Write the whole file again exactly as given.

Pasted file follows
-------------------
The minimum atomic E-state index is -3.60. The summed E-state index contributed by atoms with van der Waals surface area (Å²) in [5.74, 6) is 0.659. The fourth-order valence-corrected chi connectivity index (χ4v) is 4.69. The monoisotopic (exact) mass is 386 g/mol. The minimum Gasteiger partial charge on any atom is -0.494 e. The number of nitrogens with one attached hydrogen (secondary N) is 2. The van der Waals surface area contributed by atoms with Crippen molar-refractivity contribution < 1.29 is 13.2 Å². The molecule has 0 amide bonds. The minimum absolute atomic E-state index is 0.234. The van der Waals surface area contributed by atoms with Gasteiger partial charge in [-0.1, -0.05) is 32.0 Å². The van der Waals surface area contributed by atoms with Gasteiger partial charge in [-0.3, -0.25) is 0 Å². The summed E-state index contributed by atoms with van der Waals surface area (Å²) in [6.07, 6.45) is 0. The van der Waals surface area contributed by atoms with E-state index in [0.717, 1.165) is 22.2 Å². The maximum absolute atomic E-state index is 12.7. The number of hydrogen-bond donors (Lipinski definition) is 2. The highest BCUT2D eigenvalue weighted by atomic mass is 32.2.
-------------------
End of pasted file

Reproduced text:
The minimum atomic E-state index is -3.60. The summed E-state index contributed by atoms with van der Waals surface area (Å²) in [5.74, 6) is 0.659. The fourth-order valence-corrected chi connectivity index (χ4v) is 4.69. The monoisotopic (exact) mass is 386 g/mol. The minimum Gasteiger partial charge on any atom is -0.494 e. The number of nitrogens with one attached hydrogen (secondary N) is 2. The van der Waals surface area contributed by atoms with Crippen molar-refractivity contribution < 1.29 is 13.2 Å². The molecule has 0 amide bonds. The minimum absolute atomic E-state index is 0.234. The van der Waals surface area contributed by atoms with Gasteiger partial charge in [-0.1, -0.05) is 32.0 Å². The van der Waals surface area contributed by atoms with Gasteiger partial charge in [-0.3, -0.25) is 0 Å². The summed E-state index contributed by atoms with van der Waals surface area (Å²) in [6.07, 6.45) is 0. The van der Waals surface area contributed by atoms with E-state index in [0.717, 1.165) is 22.2 Å². The maximum absolute atomic E-state index is 12.7. The number of hydrogen-bond donors (Lipinski definition) is 2. The highest BCUT2D eigenvalue weighted by atomic mass is 32.2.